In the laboratory, the different materials are classified, while still observing the principle of minimal intervention. Classification is followed by a bath in distilled water, and then conservation report forms are created for each object, including the site, name, material, catalogue or record number, description, dimensions, photos, beginning and end dates of restoration work, as well as suggestions for further treatment, including mechanical and chemical cleaning, distilled water baths and finally stabilization (consolidation or possibly the addition of a support). Finally, the type of packaging and the storage location are noted.
Treatment begins with mechanical cleaning to remove sand, mud and marine concretions; chisels, scalpels and dental cleaning tools are used and the hard, compacted layers are removed using compressed air, small electric drilling tools or ultrasound. These techniques may be used from the distilled water phase, while maintaining the optimal salt content of 50 microSiemens for freshwater. At the end of this phase, the percentage is reduced to 30 micro-siemens, as drying procedures begin. If the object is made of metal, an ultrasound treatment is used next to remove the compacted layers, while avoiding damage to the ancient metallic layers. Once the stage of stabilization at 30 micro-siemens has been reached, the isolation process is started using BTA (benzotriazole), a substance commonly used to neutralize chloride ions that cause acid corrosion.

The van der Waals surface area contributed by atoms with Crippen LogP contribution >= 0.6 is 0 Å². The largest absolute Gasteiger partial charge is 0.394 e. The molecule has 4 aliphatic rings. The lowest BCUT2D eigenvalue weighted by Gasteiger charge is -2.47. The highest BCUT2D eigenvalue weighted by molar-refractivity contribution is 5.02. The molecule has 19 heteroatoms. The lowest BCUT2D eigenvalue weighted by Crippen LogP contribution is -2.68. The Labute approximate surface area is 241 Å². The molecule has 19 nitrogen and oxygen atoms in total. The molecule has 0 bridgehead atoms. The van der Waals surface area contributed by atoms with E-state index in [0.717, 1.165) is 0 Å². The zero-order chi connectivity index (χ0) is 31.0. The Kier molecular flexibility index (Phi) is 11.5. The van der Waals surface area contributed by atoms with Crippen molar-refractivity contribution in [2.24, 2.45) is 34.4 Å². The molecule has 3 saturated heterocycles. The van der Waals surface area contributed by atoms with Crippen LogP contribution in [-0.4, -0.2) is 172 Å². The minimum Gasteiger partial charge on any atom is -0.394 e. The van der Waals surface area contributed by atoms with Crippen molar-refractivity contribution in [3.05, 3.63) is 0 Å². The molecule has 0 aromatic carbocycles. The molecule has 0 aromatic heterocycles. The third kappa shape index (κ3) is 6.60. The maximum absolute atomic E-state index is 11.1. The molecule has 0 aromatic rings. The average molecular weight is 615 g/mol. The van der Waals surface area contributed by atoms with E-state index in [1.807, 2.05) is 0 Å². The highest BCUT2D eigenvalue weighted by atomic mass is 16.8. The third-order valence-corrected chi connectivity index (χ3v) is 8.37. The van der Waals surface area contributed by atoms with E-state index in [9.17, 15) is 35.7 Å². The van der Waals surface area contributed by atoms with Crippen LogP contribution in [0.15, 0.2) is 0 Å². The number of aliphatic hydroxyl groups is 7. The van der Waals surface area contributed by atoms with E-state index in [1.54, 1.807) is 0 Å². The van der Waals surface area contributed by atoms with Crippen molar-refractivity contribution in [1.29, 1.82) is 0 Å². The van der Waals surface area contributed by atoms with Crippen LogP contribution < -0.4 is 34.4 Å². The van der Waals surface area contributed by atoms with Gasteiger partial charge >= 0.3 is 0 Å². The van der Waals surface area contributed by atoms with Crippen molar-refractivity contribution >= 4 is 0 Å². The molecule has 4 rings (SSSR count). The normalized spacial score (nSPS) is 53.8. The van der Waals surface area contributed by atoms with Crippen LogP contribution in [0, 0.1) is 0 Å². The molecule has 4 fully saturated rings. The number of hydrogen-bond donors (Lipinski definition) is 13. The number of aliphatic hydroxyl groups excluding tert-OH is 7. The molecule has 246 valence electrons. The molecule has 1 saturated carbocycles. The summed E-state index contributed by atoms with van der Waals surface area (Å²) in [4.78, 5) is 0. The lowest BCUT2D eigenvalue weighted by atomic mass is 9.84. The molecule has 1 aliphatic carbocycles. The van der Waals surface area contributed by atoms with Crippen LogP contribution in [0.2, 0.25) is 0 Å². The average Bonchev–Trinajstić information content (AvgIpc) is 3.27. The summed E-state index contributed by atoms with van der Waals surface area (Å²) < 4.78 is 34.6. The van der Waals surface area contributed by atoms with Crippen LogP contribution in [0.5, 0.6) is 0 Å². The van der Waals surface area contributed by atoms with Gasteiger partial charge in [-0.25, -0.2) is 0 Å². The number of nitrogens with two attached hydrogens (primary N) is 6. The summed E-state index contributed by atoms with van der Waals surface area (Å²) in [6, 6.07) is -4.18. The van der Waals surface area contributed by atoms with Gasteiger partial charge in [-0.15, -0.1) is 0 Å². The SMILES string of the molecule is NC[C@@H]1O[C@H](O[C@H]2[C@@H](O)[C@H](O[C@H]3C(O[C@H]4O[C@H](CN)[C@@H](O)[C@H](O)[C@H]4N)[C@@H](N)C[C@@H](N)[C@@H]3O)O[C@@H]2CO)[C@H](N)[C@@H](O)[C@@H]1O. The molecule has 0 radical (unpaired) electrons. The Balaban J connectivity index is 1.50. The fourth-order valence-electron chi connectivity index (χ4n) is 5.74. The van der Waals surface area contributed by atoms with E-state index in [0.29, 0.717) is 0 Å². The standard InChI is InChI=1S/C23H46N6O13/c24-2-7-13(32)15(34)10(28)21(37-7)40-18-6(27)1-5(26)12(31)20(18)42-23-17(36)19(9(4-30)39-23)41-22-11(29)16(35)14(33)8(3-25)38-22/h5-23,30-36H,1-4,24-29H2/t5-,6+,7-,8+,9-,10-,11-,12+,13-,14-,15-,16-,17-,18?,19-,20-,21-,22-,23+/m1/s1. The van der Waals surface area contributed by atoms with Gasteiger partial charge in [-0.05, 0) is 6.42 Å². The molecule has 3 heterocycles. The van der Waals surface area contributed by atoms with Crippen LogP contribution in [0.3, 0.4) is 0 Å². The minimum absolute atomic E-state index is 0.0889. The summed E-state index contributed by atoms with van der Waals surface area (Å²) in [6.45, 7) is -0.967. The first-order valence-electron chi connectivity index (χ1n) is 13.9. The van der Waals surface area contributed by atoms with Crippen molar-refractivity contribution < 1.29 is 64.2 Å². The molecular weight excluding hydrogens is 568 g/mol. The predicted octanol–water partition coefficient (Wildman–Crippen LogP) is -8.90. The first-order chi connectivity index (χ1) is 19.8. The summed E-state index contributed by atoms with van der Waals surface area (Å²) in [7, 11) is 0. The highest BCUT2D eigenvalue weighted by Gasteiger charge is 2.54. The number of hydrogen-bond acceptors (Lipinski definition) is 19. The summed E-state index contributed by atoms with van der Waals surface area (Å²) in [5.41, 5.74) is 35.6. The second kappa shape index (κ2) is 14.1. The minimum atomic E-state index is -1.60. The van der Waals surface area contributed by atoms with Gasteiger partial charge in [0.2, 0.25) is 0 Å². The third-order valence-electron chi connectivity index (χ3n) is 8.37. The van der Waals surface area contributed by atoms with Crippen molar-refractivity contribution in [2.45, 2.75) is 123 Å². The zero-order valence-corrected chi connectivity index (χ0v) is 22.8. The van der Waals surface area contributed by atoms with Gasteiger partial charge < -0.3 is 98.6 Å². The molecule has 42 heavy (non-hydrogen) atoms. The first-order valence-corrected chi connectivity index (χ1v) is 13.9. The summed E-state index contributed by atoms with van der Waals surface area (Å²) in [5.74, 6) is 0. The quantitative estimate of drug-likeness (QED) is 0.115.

Next, the surface is coated with a mixture of wax dissolved in white spirit in order to protect the surface from the air. Once the objects have been completely stabilized, they are stored in a shed equipped with a monitor to maintain relative temperature and humidity at an average of 20º C and at a low humidity level, not above 40—45 %.
With pottery and glass, when they emerge from a bath of distilled water stabilized at 30 micro-siemens, one must be aware that they are very porous and must be dried slowly while being monitored closely in order to avoid cracks or other damage. Fragments are re-glued after drying, then stored.
The same steps are followed for stone as for pottery and ceramics. Algae and mould on the surfaces may be removed mechanically using pincers and a solution of calcium hypochlorite sodium carbonate. Next, they are washed in running water and left to rest in a basin of tap water until the stabilization stage at the required level of 30 micro-siemens.
Amira Abou Bakr El-Kousht
Source: Amira Abou Bakr El-Kousht, ‘Preservation of objects found in the Bay of Abukir’, in F. Goddio, D. Fabre (eds.), Egypt’s Sunken Treasures. Catalogue of the exhibition. Munich, 2008, p. 286.
C. Piffaut, L. Tamborero, ‘A Sieable Project: The conservation, restauration and presentation of the large stone objects’, in F. Goddio, D. Fabre (eds.), Egypt’s Sunken Treasures. Catalogue of the exhibition. Munich, 2008, p. 287-288.